Whatever you call it, everybody knows what it is even if they disagree about its implications. You can fight for civil rights and still worry that losing elections because of too much focus on “identity politics” will set back the cause. Better to take smaller steps towards what you want than end up up with a situation where the creeping discrimination you’re talking about is far more likely to happen. It might work, but I’d say be careful. However, I do see your point.

    • cassandram

      Identity politics is what the GRIFTUS is doing. Entirely. It is usually called white supremacy, but instead of calling out the people who want the same rights for all of us, you should be calling out the people who are working at making sure only a few have them.

    • Nathan…..So what does “being careful” look like? Is there an amount of, as you termed it, “creeping discrimination” that should be tolerated? You are warning of it…. but I gotta tell ya, dude… It’s happening NOW.

      What you’re describing sounds like strategic surrender.

      That has it’s place. For example, I can take NOT implementing universal single payer health care FOR NOW, if it means we address the student debt crisis.
      But let’s say we dont fight Tr*mp on the trans ban. What do we gain by that, other than showing him he can get away with it. What happens when he bans trans people from working in the federal government and cites this as precedent?
      What happens when Muslims are deemed unfit to serve in the armed forces?

      What bothers me the most is, he only did this to change the focus of the fight. I am 100% NOT DISMISSING THIS AS A DISTRACTION… however, that is how it was intended to be used. Now, I think the courts will keep this from happening, but the fact that it happened must be part of the argument against these MAGATs.

      But back to the my question for you… what does “being careful’ look like? You express discomfort at some battles one a case by case, but I’m interested in what you think a winning strategy looks like.

  9. nathan arizona

    Being careful means trying to make sure you don’t lose, thus making things worse. Let’s say by turning off the more moderate democrats/liberals. It’s a political calculation. Whatever works is fine with me.

    • There’s a way to address these issues without throwing anyone under the bus, but if the end goal is making white voters comfortable then I’d say you’re wooing the wrong voters. White voters who are against civil rights (LGBTQ issues, women’s issues, black and brown people’s issues, Muslims, etc.) aren’t reliable votes. Going Republican-lite won’t win them. In fact, it will alienate our base and depress turn-out.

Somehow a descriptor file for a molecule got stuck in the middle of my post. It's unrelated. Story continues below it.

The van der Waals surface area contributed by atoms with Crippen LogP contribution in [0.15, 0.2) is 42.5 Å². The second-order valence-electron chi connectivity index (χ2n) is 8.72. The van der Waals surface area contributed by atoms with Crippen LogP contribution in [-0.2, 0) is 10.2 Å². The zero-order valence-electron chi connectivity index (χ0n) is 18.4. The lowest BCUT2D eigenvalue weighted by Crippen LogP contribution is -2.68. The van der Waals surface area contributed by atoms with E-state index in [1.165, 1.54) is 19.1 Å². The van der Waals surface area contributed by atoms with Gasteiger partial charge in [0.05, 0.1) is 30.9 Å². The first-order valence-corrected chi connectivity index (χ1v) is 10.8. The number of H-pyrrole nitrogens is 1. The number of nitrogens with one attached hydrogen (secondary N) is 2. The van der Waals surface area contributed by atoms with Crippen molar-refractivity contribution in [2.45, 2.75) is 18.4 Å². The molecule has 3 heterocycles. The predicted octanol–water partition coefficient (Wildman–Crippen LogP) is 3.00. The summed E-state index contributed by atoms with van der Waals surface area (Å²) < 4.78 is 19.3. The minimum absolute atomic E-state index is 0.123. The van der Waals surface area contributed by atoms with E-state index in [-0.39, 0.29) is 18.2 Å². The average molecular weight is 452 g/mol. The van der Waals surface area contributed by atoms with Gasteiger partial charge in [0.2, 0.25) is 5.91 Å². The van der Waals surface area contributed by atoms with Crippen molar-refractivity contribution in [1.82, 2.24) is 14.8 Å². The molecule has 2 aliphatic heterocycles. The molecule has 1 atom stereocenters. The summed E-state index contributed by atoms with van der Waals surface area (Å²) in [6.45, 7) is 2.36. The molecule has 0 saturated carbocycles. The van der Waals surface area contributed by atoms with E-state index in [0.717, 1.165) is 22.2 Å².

Staying silent on these issues is not an option since this is all the GOP runs on – and the press covers it extensively. We can’t turn our back on people being discriminated against. It’s wrong – also it’s a “First they came for…” thing. Take a good look at what Republicans actually legislate – they aren’t hiding their agenda. It isn’t Dems who run on civil rights. It’s Republicans.

  10. nathan arizona

    Maybe the voters I’m talking about are basically OK with those issues but it’s not top priority and they just don’t want to hear so much about it right now. I think there are a lot of them. Get their votes, win elections, then set about accomplishing what you want to accomplish. I know you think you don’t need those voters, but there’s a good chance you’re wrong. And if you are, then you’d be worse off. I loathe most republicans as much as you do. Also, I don’t know why you would lose the base since the base has nowhere else to go. But as I said, whatever works.

    • “Maybe the voters I’m talking about are basically OK with those issues but it’s not top priority and they just don’t want to hear so much about it right now.”

      Who are they hearing so much about it from? I’m seeing Dems responding to Republicans’ bigotry – They are actually legislating this crap and signing Executive Orders.

      And I’m confused. You claim the base has no where else to go, but we need to woo voters we can win (?) with (I’m guessing) economic policy, but if we defend civil rights then they won’t vote for us because… they didn’t care about economic policy?

  11. nathan arizona

    Yes, republicans are bad. Don’t let them win. And you apparently don’t see all the democrats, or don’t want to see them. Sounds like you might still be in that “bubble” that made Trump’s win such a shock to Hillary’s supporters. And yes, “the base has nowhere else to go, but we need to woo voters we can win,” except make that *additional *voters. More precisely, voters who might go the other way if we don’t handle it right. These would be voters who are more concerned about the economy than the things you might be more concerned about, so they would worry that democrats have more pressing priorities. These are not “idealistic” democrats (or idealistic moderate republicans), but they might well go along with the “identity politics” if they don’t drown out things they’re more concerned about. As I say, it’s political calculation.

    • You’re rolling the dice on voters who can be swayed by “identity politics” over economic issues – that they’ll toss away their financial security over trans bathrooms.

      Study after study has shown that it wasn’t economic anxiety that gave us Trump. Unless we count “those other people are taking your job” as the anxiety. Cultural anxiety ruled the day.

      • cassandram

        Exactly. Trump voters activated because of their racial resentments. And they stay activated for the same reason. What they know is that when Trump deals with all of the black and brown people these white people will take their rightful place at the head of the table. And yet, the only identity politics that concerns you is the one where Democrats try to make sure everyone has a seat at the table. Democrats aren’t going to win anything catering to people who will lead with their racial resentments.

  12. nathan arizona

    I don’t think ALL of the Trump voters were engaging in white identity politics. And I don’t think all of the white people who didn’t vote at all would would be driven by white identity politics. That leaves a lot of people who are, of course. But there’s no hope for them.